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1. Angela said... on Jul 18, 2013 at 10:53AM

“I must have missed the announcement that Frankford Avenue was now in South Philly.”

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2. MS said... on Jul 18, 2013 at 12:19PM

“My thoughts...this restaurant is not very far from south Philly and it's no big deal to leave south Philly to go to a nearby restaurant.

I would like to see reviews of restaurants that maybe would appeal to a broader audience.

Who I am kidding...I'd like to see a review by a different reviewer too.”

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3. Marty Medals said... on Jul 18, 2013 at 12:55PM

“Ahem.”

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4. Angela said... on Jul 18, 2013 at 01:03PM

“Fred, I'm not at all concerned about the South Philly diners being reviewed, a diner, is a diner, is a diner. I don't mind at all when the reviews are sparsed every couple of weeks with a different locale, I like getting out of South Philly too. I must object though when week after week there is not a review for a South Philly located restaurant. East Passyunk Avenue is FULL of new restaurants and old restaurants that could do with a revisit.”

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5. MS said... on Jul 18, 2013 at 01:18PM

“Angela - you raise a good point. look at south Philly and it's a good sized piece of real estate. that's pretty diverse yet week after week reviews of restaurants in west Philly, Fishtown, etc.

I like to read about the different restaurants but some centering in SP would be nice.

Again, I think that more mainstream restaurants would also be an improvement.

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6. Marty Medals said... on Jul 18, 2013 at 07:10PM

“I hesitate to talk about how a newspaper name for South Philly cannot provide a restaurant column that reviews places in Sough Philly!
Unless of course the writer has something on the publisher to keep her job?

I will in the very near future write and publish in this comments section alternative restaurant reviews of exclusively South Philly Restaurants every week the regular review fails to locate in South Philly.

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7. MS said... on Jul 19, 2013 at 02:40PM

“Hate to say it but the anonymous person is being quite rude. Just because a restaurant is priced lower doesn't mean that food quality or taste is dimished.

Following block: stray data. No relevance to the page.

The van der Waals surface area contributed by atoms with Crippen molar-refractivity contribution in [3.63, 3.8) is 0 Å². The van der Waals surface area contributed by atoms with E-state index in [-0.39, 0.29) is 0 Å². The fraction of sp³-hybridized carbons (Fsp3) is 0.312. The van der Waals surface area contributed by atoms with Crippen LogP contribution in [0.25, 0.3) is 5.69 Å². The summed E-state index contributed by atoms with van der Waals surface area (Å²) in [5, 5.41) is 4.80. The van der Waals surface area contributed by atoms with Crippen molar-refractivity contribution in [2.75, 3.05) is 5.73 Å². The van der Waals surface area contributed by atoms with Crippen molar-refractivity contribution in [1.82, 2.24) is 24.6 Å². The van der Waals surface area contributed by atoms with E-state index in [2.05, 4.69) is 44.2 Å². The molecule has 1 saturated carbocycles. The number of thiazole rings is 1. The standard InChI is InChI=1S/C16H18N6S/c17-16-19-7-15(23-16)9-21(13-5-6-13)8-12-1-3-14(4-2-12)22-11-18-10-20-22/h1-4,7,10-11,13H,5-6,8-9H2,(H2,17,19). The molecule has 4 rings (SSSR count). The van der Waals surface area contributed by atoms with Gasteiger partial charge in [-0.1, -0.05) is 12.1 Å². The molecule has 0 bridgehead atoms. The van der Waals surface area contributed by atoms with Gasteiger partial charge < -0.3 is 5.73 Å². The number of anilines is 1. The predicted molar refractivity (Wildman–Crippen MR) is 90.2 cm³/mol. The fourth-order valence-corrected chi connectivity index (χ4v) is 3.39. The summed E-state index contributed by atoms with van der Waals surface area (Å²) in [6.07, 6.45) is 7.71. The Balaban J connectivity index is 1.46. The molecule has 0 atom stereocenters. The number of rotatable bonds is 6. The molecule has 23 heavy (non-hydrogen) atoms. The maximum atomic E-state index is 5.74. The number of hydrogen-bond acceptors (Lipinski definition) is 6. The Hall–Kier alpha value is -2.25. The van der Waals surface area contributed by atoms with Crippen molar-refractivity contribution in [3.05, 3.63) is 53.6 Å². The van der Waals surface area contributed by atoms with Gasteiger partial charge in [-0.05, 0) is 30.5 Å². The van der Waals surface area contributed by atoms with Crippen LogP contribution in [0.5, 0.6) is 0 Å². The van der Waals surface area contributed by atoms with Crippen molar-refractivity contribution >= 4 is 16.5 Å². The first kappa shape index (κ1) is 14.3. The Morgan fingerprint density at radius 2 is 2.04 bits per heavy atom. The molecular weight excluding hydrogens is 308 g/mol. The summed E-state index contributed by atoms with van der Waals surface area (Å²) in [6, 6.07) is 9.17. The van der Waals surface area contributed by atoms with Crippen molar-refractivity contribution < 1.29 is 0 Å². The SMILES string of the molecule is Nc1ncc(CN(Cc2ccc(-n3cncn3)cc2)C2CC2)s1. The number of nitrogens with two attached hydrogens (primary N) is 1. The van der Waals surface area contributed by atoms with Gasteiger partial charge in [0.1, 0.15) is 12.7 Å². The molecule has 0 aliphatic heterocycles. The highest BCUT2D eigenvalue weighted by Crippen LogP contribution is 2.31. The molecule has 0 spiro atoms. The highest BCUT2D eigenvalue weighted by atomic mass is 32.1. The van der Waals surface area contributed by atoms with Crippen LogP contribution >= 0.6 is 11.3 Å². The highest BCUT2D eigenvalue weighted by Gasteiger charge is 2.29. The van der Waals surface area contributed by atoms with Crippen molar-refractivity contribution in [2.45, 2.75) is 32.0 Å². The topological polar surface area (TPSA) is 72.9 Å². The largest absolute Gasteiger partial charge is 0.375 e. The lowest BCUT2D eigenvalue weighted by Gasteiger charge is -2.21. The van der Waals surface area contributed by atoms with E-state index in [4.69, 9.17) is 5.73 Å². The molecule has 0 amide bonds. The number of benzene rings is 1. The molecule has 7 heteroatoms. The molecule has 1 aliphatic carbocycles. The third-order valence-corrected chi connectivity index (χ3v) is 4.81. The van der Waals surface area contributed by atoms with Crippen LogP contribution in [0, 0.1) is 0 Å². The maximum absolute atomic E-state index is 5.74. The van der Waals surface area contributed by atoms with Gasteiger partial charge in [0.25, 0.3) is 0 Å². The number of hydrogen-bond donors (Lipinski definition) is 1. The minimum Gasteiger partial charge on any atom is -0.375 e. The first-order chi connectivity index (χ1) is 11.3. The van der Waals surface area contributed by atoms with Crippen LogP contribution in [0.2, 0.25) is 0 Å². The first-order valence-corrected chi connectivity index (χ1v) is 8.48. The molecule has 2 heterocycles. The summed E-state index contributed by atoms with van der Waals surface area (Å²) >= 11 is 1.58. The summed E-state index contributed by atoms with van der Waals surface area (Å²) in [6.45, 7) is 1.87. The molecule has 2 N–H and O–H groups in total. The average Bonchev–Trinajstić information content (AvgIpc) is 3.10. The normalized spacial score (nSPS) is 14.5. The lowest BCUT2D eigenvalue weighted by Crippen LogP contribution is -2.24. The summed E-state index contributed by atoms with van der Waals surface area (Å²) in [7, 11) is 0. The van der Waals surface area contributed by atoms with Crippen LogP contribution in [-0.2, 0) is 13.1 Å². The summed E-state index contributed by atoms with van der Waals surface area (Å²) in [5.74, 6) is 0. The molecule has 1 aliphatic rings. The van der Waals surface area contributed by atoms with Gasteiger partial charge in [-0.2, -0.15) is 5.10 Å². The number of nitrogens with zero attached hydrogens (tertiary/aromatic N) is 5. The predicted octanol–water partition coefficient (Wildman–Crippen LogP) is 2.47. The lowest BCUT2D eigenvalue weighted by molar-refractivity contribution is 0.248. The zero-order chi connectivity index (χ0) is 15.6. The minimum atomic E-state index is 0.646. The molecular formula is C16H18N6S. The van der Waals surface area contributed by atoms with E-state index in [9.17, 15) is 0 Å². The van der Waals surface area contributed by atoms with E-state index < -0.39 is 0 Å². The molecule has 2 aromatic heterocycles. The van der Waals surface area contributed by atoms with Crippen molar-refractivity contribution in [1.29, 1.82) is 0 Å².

Read the NYT or the PI or NJ.com...and you'll see plenty of higher priced establishments pushing food that isn't equalin in quality to it's elevated price.

Adventuresome??? That's interesting because much of what's written about by PSN isn't appetizing to me. However week after week of this is a bit too much.

The other week it was a disposable bowl of soup for a very high price.

All in all I'd rather not read you pithy comments.”

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8. Passunk Post said... on Jul 19, 2013 at 03:35PM

“Actually, last week she wrote about Paloma, which is in South Philly. What's the big deal?”

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9. Dennis Searson said... on Jul 22, 2013 at 06:59AM

“Why all the fuss over a neighborhood newspaper? Who cares”

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10. Marty Medals said... on Jul 23, 2013 at 04:34PM

“Dear Anonymous , if that is really your name,
My interest in reading resteraunt reviews in this paper is to find great places in South Philly to enjoy a good dinner out. The style of cooking, the cost of the food is secondary to the need I feel to find places in South Philly that my wife and I will enjoy going to.
Reading about restaurants in other parts of Phildelphia or in the subarbs, leaves me cold. The reviews may as be about great places in Manhatten NY for all I care. Last time I looked, there were over 47 restaurants within walking distance of 10th and Carpenter. Yet there ate fewer than five reviews in the last several years for that area alone in this paper.
Reviews of just BYOB's in South Philly could fill this paper for years.

So, as I stated above, I will be the one secret reviewer. When ever this paper fails to review a South Philly restaurant , I will.
Thank you.”

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11. MS said... on Jul 24, 2013 at 10:07AM

“Interesting comment from Marty.

I kind of/sort of agree...:)

I wouldn't mind seeing restaurants very near south Philly Fisstown or West Philly really do seem a bit out of the way for a neighborhood newspaper.